I have a pretty good memory. But sometimes, it’s hard to remember that we didn’t always have the things we have today. Like high-speed internet? Cell phones? YouTube? Facebook? Flat screen TVs?

Yes, some of these things existed in 16 years ago. Some of them did not. For example: I know that I got my first cell phone in 2002. But when it comes to technology, I tend to be a late-adopter. (I got my first CD player in 2000, way after everybody else!)

But what about flat screen TVs? I know they were available for sale back in 1997. Of course I didn’t own one. But… did ANYbody own a flat screen TV back then? All those first-adopters?

Why does this matter to me? Well, I am working on a writing project that involves the year 2001. And I’d like to know what kind of technology people used back then. I’m hoping you can help me out.

Please take a minute or two to fill out the info in a survey I created below…

(Can’t see the survey? Click on this link.)

Thanks for taking the time to fill this out!

Review: Papa Luther

imagesBook: Papa Luther: A Graphic Novel
Author: Daniel D. Maurer
Rating: 4 Stars

Basic plot: A graphic novel that interweaves Martin Luther’s famous life moments with the daily little, family moments of life with his children.


1) This graphic novel takes history and makes it interesting.

2) I like the character arc of Luther’s children, Hans and Magda… the childish bickering that culminates in a more serious way near the end (which I won’t spoil!).

3) It seems that the author used some of Luther’s real quotes… all marked by a little cross. The historian in me thought that was a neat touch. (Yay! History! Quotes!)

4) The end made me cry. In a good way. (Even though, I kinda knew it was coming. Or at least guessed it was coming.)


1) A few of the “definitions” given of theological terms (eg: heresy) seem to be a weird modern definition and not something a 16th century guy like Luther would have said.


My rating is 4 Stars (out of 5) – I thought this was a nice simplified treatment of the great historical events of the Protestant Reformation. And I thought the book remained true to history without being bogged down in all the theological nitty-gritty. Having the children be the centerpiece of the story was a good move for a graphic novel aimed at kids!

Note: This year marks the 500th Anniversary of the Protestant Reformation being celebrated this year on October 31st. This book offers a beautiful and condensed overview of these historical events.

Review: Apollo 8

Apollo-8-Cover-GalleyCat.jpgBook: Apollo 8
Author: Jeffrey Kluger
Rating: 4 Stars

Basic plot: The true story behind the space mission of Apollo 8… How astronauts Frank Borman, Jim Lovell, and Bill Anders were the first to orbit the moon in 1968.


1) The subtitle of the book is: The Thrilling Story of the First Mission to the Moon. For a space mission that really had no mishaps and went off pretty much like clockwork, Kluger somehow does indeed make it a “thrilling story”. What a story-telling gift!

2) This book brought NASA in the Gemini and Apollo eras to life like no other book I’ve read. I finally understand who some of the personalities were and what they actually did during in the space program. People like Chris Kraft and Deke Slayton and Gene Kranz, in addition to the astronauts themselves and their wives. And Kluger made all of them into real people.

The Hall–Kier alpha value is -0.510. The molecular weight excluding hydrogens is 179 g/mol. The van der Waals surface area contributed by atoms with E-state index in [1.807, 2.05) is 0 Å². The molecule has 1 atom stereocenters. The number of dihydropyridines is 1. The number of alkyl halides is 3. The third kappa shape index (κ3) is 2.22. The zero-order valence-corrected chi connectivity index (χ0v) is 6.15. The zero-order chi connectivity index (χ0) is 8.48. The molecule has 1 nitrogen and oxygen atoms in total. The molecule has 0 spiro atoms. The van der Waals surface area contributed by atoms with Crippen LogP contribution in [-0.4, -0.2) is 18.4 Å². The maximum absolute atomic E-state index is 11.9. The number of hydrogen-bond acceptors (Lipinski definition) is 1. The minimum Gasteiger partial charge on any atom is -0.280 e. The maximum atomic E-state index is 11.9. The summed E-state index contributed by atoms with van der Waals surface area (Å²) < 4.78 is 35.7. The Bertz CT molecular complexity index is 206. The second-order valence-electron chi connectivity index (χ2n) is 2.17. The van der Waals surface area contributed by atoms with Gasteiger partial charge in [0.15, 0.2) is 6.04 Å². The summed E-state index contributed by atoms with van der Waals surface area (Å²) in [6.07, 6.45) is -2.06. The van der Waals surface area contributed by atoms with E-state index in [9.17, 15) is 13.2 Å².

3) The story of the Apollo 1 disaster was heartbreaking. Very well-written.

4) I really liked how he handled the Christmas message. He was able to use story-telling to create anticipation for an event that I already knew about!

5) I also like how the tragic events of 1968 (such as the war in Vietnam and the assassinations of MLK and RFK) were juxtaposed against this amazingly optimistic achievement. Especially amazing is how the author ties it all together in the final chapter with a telegram received by one of the astronauts.

6) I loved the cover. Very sleek, yet appropriate. Especially cool is how the lettering looks like a Saturn V rocket.


1) Hmm? Anything? Radio blackout, here. Nothing to report.


My rating is 4 Stars (out of 5) – I like space books and I enjoyed this one very much! Bonus on the audio book version which has an interview with Frank Borman, the commander of Apollo 8, as well as audio soundbites from the mission itself!

Review: Romancing Miss Bronte

51WvuAc7ByL._SY344_BO1,204,203,200_Book: Romancing Miss Bronte (a Novel)
Author: Juliet Gael
Rating: 3 Stars

Basic plot: A novelized version of the biography of Charlotte Bronte. The book covers her days at Haworth leading up to becoming an author, along with her sisters, to her untimely death.


1) It’s about Charlotte Bronte. Need I say more?

2) Having studied the life of Charlotte Bronte myself years ago, I can say that the author was able to capture her life amazingly. The book reads like a biography, yet also like a novel. Well done!

3) I loved, loved, loved the stories of the events that led up to the publication of Jane Eyre.

4) I thought she did a good job weaving Arthur into the story. The book begins with his arrival at Haworth, and he keeps popping up throughout. [SPOILER] (Of course, he’s very much the focus in the latter part of the book when he reveals his esteem for Miss Bronte and eventually convinces her to marry him.) [END SPOILER]

5) The passages dealing with Branwell were heartbreaking (in a good, but sad way)… how the sisters have to deal with their brother.


1) [SPOILER] Arthur is no Rochester. I really wanted to root for him and Charlotte as a couple, but I felt something lacking in him as the “hero” of a romance. This may be a casualty of fiction vs. real life? I feel the author tried to somehow morph Arthur into a Rochester-mold towards the end of the book. And yet, I wasn’t fully convinced. Again, it’s hard to put this into words. [END SPOILER]

2) Every so often, the dialogue/narrative would give what I came to realize are nicknames for various people. For example: Emily and Anne call Charlotte “Tally” which threw me a few times before I realized to whom they were speaking. And Elizabeth Gaskell seems to be “Lily Gaskell”? Who’s Lily? Is that Mrs. Gaskell herself or perhaps it’s her daughter??